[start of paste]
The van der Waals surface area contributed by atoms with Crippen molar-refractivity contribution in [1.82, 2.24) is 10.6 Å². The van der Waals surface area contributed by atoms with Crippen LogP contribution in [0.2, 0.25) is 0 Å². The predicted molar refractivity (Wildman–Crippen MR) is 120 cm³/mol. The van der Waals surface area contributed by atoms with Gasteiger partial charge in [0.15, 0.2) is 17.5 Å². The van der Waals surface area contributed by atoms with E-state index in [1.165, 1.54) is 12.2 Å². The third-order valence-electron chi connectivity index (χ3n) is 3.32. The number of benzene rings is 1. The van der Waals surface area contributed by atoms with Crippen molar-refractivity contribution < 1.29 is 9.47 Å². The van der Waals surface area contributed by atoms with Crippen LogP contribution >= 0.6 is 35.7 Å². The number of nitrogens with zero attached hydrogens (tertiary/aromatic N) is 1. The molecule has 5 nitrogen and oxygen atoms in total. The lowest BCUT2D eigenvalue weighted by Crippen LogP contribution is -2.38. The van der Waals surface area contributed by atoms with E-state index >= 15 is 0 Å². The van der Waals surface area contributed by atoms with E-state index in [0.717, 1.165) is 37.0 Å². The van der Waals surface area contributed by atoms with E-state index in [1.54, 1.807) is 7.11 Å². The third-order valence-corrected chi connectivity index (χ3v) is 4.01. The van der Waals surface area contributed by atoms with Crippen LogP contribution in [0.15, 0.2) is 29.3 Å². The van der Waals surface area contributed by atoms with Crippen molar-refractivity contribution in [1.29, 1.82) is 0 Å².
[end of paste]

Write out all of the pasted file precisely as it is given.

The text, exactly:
The van der Waals surface area contributed by atoms with Crippen molar-refractivity contribution in [1.82, 2.24) is 10.6 Å². The van der Waals surface area contributed by atoms with Crippen LogP contribution in [0.2, 0.25) is 0 Å². The predicted molar refractivity (Wildman–Crippen MR) is 120 cm³/mol. The van der Waals surface area contributed by atoms with Gasteiger partial charge in [0.15, 0.2) is 17.5 Å². The van der Waals surface area contributed by atoms with E-state index in [1.165, 1.54) is 12.2 Å². The third-order valence-electron chi connectivity index (χ3n) is 3.32. The number of benzene rings is 1. The van der Waals surface area contributed by atoms with Crippen molar-refractivity contribution < 1.29 is 9.47 Å². The van der Waals surface area contributed by atoms with Crippen LogP contribution >= 0.6 is 35.7 Å². The number of nitrogens with zero attached hydrogens (tertiary/aromatic N) is 1. The molecule has 5 nitrogen and oxygen atoms in total. The lowest BCUT2D eigenvalue weighted by Crippen LogP contribution is -2.38. The van der Waals surface area contributed by atoms with E-state index >= 15 is 0 Å². The van der Waals surface area contributed by atoms with E-state index in [0.717, 1.165) is 37.0 Å². The van der Waals surface area contributed by atoms with E-state index in [1.54, 1.807) is 7.11 Å². The third-order valence-corrected chi connectivity index (χ3v) is 4.01. The van der Waals surface area contributed by atoms with Crippen LogP contribution in [0.15, 0.2) is 29.3 Å². The van der Waals surface area contributed by atoms with Crippen molar-refractivity contribution in [1.29, 1.82) is 0 Å².